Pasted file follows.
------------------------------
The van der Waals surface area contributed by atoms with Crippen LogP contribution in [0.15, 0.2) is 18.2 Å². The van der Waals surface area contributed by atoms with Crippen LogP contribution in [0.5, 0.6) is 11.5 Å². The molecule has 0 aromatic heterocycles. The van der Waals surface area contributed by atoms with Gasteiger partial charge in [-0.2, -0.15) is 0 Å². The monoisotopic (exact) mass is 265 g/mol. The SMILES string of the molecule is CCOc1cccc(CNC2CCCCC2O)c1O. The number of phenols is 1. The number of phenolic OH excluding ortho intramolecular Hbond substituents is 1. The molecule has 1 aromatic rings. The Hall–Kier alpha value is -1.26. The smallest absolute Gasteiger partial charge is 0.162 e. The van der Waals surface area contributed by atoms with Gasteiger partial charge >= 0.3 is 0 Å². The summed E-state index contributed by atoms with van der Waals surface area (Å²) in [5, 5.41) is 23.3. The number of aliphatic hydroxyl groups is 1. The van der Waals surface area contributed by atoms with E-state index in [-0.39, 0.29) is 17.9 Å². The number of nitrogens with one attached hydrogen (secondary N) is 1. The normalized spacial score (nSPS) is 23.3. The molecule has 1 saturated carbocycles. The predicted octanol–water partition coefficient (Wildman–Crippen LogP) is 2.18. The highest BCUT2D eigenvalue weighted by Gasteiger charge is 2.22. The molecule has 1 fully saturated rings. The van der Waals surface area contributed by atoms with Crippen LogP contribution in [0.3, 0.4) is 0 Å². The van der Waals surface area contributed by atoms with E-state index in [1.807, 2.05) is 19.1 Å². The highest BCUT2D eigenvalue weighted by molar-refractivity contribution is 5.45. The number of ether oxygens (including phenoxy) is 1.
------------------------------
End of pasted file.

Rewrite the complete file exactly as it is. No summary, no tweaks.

The van der Waals surface area contributed by atoms with Crippen LogP contribution in [0.15, 0.2) is 18.2 Å². The van der Waals surface area contributed by atoms with Crippen LogP contribution in [0.5, 0.6) is 11.5 Å². The molecule has 0 aromatic heterocycles. The van der Waals surface area contributed by atoms with Gasteiger partial charge in [-0.2, -0.15) is 0 Å². The monoisotopic (exact) mass is 265 g/mol. The SMILES string of the molecule is CCOc1cccc(CNC2CCCCC2O)c1O. The number of phenols is 1. The number of phenolic OH excluding ortho intramolecular Hbond substituents is 1. The molecule has 1 aromatic rings. The Hall–Kier alpha value is -1.26. The smallest absolute Gasteiger partial charge is 0.162 e. The van der Waals surface area contributed by atoms with Gasteiger partial charge >= 0.3 is 0 Å². The summed E-state index contributed by atoms with van der Waals surface area (Å²) in [5, 5.41) is 23.3. The number of aliphatic hydroxyl groups is 1. The van der Waals surface area contributed by atoms with E-state index in [-0.39, 0.29) is 17.9 Å². The number of nitrogens with one attached hydrogen (secondary N) is 1. The normalized spacial score (nSPS) is 23.3. The molecule has 1 saturated carbocycles. The predicted octanol–water partition coefficient (Wildman–Crippen LogP) is 2.18. The highest BCUT2D eigenvalue weighted by Gasteiger charge is 2.22. The molecule has 1 fully saturated rings. The van der Waals surface area contributed by atoms with Crippen LogP contribution in [0.3, 0.4) is 0 Å². The van der Waals surface area contributed by atoms with E-state index in [1.807, 2.05) is 19.1 Å². The highest BCUT2D eigenvalue weighted by molar-refractivity contribution is 5.45. The number of ether oxygens (including phenoxy) is 1.